The Entry-Way design is based off the proportions of the Golden Rectangle, it was inspired by studies into the creation of threshold conditions from an aesthetic perspective and a philosophical one. The Entry is meant to be humbling requiring one to duck into the space, low doorways are demonstrated throughout the design of Tea Houses and is significant to ceremonial practices, we felt similar languages would be appropriate for the Bread-House. In addition to the aforementioned the low doorway creates a better since of scale when engaging the interior space, considering that the majority of time spent in the Bread-House, visitors are in a seated position.
-Uprights are the stringers from discarded pallets. They are then trimmed with a 60 degree miter and installed to help give the structure additional stability for the road. The uprights newly bolted into the pallet structure will provide a back for seating and a connection point for shelving.-
-The “Cultural Shift Table” was devised out of the need to have a place for the making of bread. Due to placement of the table it was essential to devise a table that would be flexible and allow persons to easily enter and exit the space. The table has been designed to shift from on side of the space to the other instigating a dialogue of person s and space. The table is at 33″ high allowing for tasking while seating and standing. The table is composed of reclaimed pallet wood. The pallets offer a variety of unique wood colors, ages, and grain types. These have been artfully selected and arraigned in a angular fashion mimicking the design language of the floor.-
-Holes are drilled to allow for sleeves made from PVC piping, The PVC sleeves will carry the 1/2″ conduit that supports the table top, allowing the tabletop to slide from side to side.-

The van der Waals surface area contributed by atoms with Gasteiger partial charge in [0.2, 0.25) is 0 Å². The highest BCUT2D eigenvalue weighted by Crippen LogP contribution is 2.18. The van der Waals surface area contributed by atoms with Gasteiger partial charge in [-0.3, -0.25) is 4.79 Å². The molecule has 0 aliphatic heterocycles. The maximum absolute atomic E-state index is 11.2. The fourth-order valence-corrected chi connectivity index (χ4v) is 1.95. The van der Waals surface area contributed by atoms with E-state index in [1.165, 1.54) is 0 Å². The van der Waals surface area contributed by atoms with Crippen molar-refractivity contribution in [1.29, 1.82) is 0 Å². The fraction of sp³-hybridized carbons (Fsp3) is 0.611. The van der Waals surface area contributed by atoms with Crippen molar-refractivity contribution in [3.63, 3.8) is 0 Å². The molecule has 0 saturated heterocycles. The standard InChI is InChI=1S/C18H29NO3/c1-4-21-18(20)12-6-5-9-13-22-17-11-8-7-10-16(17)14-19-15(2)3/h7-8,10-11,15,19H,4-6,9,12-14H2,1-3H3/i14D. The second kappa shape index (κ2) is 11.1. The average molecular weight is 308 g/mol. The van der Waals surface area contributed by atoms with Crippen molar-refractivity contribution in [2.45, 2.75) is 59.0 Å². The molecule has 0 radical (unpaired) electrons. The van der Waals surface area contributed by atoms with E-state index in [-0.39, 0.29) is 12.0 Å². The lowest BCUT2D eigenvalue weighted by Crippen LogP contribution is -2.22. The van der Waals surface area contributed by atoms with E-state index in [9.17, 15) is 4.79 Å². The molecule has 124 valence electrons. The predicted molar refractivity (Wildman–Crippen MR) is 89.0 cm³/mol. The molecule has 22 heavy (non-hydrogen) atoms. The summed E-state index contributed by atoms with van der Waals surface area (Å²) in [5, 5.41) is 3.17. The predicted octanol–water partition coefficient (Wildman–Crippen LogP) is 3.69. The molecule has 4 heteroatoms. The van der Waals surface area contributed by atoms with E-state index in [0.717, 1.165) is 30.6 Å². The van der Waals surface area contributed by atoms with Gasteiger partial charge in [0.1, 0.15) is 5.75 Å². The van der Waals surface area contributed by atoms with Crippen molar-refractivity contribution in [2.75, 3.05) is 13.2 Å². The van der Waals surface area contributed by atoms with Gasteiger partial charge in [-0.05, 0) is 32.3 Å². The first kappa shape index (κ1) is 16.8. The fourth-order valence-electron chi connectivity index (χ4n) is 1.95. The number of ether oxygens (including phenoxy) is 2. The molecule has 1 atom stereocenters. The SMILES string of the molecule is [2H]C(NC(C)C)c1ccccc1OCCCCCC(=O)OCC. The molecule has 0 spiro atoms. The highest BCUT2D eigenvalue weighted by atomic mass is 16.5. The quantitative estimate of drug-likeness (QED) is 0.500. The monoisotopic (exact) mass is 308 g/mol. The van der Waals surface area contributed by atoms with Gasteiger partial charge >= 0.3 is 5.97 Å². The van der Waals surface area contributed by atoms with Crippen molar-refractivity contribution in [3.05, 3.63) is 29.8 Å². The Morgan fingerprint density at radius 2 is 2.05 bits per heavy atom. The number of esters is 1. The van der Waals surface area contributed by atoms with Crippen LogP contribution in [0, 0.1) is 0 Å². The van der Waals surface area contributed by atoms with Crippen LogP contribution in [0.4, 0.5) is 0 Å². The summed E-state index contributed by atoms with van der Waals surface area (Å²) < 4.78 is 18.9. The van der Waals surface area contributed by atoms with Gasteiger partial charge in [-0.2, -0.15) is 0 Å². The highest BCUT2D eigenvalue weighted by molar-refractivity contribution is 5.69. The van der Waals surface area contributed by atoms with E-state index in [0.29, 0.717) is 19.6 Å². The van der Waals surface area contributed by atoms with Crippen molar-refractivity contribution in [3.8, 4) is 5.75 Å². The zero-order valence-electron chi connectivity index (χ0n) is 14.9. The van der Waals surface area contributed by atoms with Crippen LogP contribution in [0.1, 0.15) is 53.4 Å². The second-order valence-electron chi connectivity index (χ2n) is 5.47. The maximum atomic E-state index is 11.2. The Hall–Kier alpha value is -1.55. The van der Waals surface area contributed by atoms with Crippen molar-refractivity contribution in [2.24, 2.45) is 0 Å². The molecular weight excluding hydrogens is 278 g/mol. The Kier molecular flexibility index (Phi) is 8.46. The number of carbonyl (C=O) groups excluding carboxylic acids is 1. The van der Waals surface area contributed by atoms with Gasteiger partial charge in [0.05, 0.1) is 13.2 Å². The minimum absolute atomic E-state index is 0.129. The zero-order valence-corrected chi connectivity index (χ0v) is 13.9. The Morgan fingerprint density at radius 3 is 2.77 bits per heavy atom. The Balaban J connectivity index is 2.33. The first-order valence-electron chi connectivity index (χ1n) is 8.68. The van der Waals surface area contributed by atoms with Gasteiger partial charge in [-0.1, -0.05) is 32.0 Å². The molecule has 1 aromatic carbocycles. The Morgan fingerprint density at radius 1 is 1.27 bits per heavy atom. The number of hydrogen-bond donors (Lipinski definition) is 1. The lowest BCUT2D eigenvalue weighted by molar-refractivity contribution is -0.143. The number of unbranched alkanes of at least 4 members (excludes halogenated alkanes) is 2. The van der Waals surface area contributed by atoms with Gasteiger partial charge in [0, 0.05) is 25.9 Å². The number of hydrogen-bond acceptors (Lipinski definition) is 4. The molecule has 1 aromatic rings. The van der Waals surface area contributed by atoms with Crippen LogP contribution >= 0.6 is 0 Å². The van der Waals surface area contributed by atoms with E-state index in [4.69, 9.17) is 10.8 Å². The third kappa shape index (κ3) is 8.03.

-PVC Sleeves are tapered, lubricated, and hammered into place.-
-To the Left-
-To the Right-
-Take it back now Yaw’ll-
-Populating the Volume-
-Keeping with the vernacular-
-.75 Conduit Hanger is used to mount bottles to the bike rim-
-Preparing to remove the bottom of the bottle-
-Soak yarn in denatured alcohol, yarn is then ignited, heat transfers to the bottle eventually opening the bottom.-
-Framing out for the gravity fed sink-
-Bamboo Spout, it’s all in the details-
-Application of heat to bamboo creates chemical reaction and darkens color-
-Hand fabricated sink, Courtesy of BIG NYC $10-
-Wood Burning Bread Oven. Concept is to use all recycled materials and create an oven that is capable of cooking small batches of bread. The oven must be able to handle the stresses of the road during travel and be able to function on little amounts of fuel. The Design is composed of two 55 Gallon drums with a 5 Gallon inner chamber to separate exhaust from combustion chamber from the consumables. The heat from the exhaust circulates around the Baking Chamber heating the contents within much like a Dutch Oven. The Design utilizes rocket stove concepts to heat the oven. The Rocket Stove burns small batches of wood at very hot temperatures, minimal and small stock usage for fuel is ideal because of the the limitations of traveling with larger stock additionally most sites will offer fallen tree branches that one can gather to feed the stove.-
-Making a Rocket Stove out of Tin Cans?-
-Fabricating the rocket, prot0ype 1 combustion chamber eventually burned out. Prompting design change, the Rocket Stove now boast Schedule 10, 5″ Steel Pipe.-
– Surrounding the burn chamber with a refractory material-
-212 degrees and climbing-
– 2 55 Gallon Barrels and a Rocket Stove equal Bread Oven?-
-It’s not Rocket Science or is it?-
-Bread Bake Test 1, Success!-
-Mobile Bread-House activated at Trenton Art All Night-
-Bread Archive illuminated-